Volume 90, Issue 76

Friday, February 07, 1997



The offbeat antics of Great Big Sea

Gazette file photo
SPIDERMAN TRYOUTS START AT NOON. Great Big Sea: Not just mere mortals

By Steve Hare
Gazette Staff

Newfoundland unleashed one of Canada's best-kept secrets a couple of years ago, bringing the sounds of Celtic music to new listeners in the country. Though it took a few years before becoming a household name, Great Big Sea seems to have only gone up and up – similar to its debut album title. The band has toured extensively since its formation in 1991 and only recently took a break for a little while at the end of last year to make a sophomore album.

On the phone from the fisherman's capital in St. John's, Nfld., Bob Hallett shared all the secret gossip his band was willing to let the Western student body in on.

The big news is tonight's show is the band's first official Canadian date since finishing recording its new album last December.

"Some of the new material will be played at our shows but mixed in with the old," Hallett says. "We don't want to beat people to death with it, 'Here's 12 new songs, hope you like it.'"

One feature which makes Great Big Sea a little off beat is the band has never really had a drummer – an instrumental oddity which continues on the upcoming release.

"When we first started out, we tried a couple of drummers and none of them really worked," Hallett explains. "So when we started touring, we just said 'fuck it' and three years later we still don't have one."

A new video will be shot in a month or so although a single hasn't been decided.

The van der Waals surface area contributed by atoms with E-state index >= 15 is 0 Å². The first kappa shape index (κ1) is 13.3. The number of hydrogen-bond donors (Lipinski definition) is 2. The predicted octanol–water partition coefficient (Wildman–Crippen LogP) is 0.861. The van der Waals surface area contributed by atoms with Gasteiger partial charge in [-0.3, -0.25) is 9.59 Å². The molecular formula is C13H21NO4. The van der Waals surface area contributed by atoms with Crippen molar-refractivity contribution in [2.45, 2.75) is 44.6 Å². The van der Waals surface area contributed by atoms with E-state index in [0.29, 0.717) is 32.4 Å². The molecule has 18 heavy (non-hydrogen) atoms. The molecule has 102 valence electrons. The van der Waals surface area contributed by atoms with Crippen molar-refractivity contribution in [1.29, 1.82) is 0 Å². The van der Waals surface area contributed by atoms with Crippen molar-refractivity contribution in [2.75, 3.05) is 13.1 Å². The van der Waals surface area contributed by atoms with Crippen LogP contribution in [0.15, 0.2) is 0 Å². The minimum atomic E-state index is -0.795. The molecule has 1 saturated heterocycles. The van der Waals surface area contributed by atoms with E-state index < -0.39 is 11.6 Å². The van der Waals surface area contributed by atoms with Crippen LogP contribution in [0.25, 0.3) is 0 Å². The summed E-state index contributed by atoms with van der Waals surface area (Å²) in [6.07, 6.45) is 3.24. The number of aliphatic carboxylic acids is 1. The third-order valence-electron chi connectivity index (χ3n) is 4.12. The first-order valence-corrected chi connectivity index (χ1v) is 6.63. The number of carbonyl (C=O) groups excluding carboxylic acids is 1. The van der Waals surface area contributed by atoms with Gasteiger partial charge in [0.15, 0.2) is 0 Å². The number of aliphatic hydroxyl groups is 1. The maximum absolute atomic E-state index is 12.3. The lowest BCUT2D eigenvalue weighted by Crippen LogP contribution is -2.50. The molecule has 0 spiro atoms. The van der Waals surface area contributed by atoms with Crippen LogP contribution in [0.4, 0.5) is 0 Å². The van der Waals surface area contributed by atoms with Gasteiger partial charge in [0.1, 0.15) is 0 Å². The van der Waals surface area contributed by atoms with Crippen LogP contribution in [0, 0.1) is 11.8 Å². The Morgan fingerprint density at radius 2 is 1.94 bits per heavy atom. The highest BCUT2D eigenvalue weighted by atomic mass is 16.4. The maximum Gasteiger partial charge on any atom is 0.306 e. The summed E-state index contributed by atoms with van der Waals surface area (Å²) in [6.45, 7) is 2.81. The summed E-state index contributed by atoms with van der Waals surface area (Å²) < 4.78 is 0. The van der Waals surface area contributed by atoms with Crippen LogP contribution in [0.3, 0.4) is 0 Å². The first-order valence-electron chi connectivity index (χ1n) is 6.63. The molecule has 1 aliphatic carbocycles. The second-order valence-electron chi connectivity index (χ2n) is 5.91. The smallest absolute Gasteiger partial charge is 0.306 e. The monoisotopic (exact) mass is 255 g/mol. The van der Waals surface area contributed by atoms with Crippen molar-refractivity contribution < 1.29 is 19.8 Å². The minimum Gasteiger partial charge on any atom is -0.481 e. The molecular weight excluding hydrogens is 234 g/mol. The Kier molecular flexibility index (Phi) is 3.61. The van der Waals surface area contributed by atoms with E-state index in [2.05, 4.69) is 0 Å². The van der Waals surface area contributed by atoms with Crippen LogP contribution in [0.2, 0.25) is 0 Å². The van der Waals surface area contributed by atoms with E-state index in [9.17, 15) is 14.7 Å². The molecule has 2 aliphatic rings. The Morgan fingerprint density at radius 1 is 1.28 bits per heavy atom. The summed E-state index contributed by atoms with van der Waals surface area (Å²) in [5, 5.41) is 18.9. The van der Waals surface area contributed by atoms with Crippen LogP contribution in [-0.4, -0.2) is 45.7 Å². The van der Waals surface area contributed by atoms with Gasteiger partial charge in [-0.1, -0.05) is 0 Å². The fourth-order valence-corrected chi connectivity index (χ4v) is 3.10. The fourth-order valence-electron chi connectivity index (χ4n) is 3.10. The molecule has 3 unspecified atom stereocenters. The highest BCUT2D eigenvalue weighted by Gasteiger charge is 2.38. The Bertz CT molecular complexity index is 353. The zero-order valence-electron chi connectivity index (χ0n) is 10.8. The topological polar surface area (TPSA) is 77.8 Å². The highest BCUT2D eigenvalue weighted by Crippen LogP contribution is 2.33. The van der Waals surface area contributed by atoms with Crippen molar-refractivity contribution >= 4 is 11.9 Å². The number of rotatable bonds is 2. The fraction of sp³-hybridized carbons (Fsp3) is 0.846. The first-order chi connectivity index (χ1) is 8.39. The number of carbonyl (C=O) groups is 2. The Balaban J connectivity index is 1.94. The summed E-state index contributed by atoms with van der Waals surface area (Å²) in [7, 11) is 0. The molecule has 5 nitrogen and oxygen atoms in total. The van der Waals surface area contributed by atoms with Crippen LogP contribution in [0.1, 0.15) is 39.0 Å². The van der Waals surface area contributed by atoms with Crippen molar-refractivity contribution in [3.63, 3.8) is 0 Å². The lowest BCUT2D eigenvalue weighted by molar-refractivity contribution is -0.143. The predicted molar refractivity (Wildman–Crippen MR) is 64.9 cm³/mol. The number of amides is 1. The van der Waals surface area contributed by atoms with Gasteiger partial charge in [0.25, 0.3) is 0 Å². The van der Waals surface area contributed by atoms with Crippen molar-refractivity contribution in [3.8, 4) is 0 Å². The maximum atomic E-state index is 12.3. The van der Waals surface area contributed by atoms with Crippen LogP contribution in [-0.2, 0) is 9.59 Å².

"It's one of those things that we all have ideas for but only with about two days to go does it all come into place," Hallett claims. "These days a video costs as much as to make an album so we have to make sure we get a good idea for it."

The band has just come back from the UK, where it performed dates in various areas such as London and Glasgow. Surprisingly, Great Big Sea has a relative legion of fans which Hallett credits to the "fairly strong reflection in roots music over there."

For the amount of touring Great Big Sea has done it's refreshing to find out the band has not lost its enthusiasm for playing live.

"Of all the million jobs I've had this is the only one at the end of the day that an audience applauds you for your efforts," Hallett says.

He also insists Great Big Sea has become more professional with its performances.

"When we first started everybody went nuts and got loaded every night and smoked our heads off and did everything we could. But those tours. . . we'd find ourselves getting only two hours sleep and coming home in a garbage bag. We're just as energetic these days but we want the tour to last more than two weeks."

Always a big question with a Canadian band is how earnestly it seeks to break through the American border.

"We don't want to spend the next two years in the States playing bar after bar for no real purpose," Hallett explains. "Our strategy in the States is to market ourselves more like a folk band than in Canada, playing more slow and instrumental stuff rather than the over-the-top approach we take in Canada."

It should be stressed this band is still humble and appreciates what it has.

"I remember all too well playing for 20 people who hated us," Hallett says. "Going in front of a crowd who loves us is a real privilege and we're extremely lucky to be a part of it."

To Contact The Entertainment Department: gazent@julian.uwo.ca

Copyright The Gazette 1997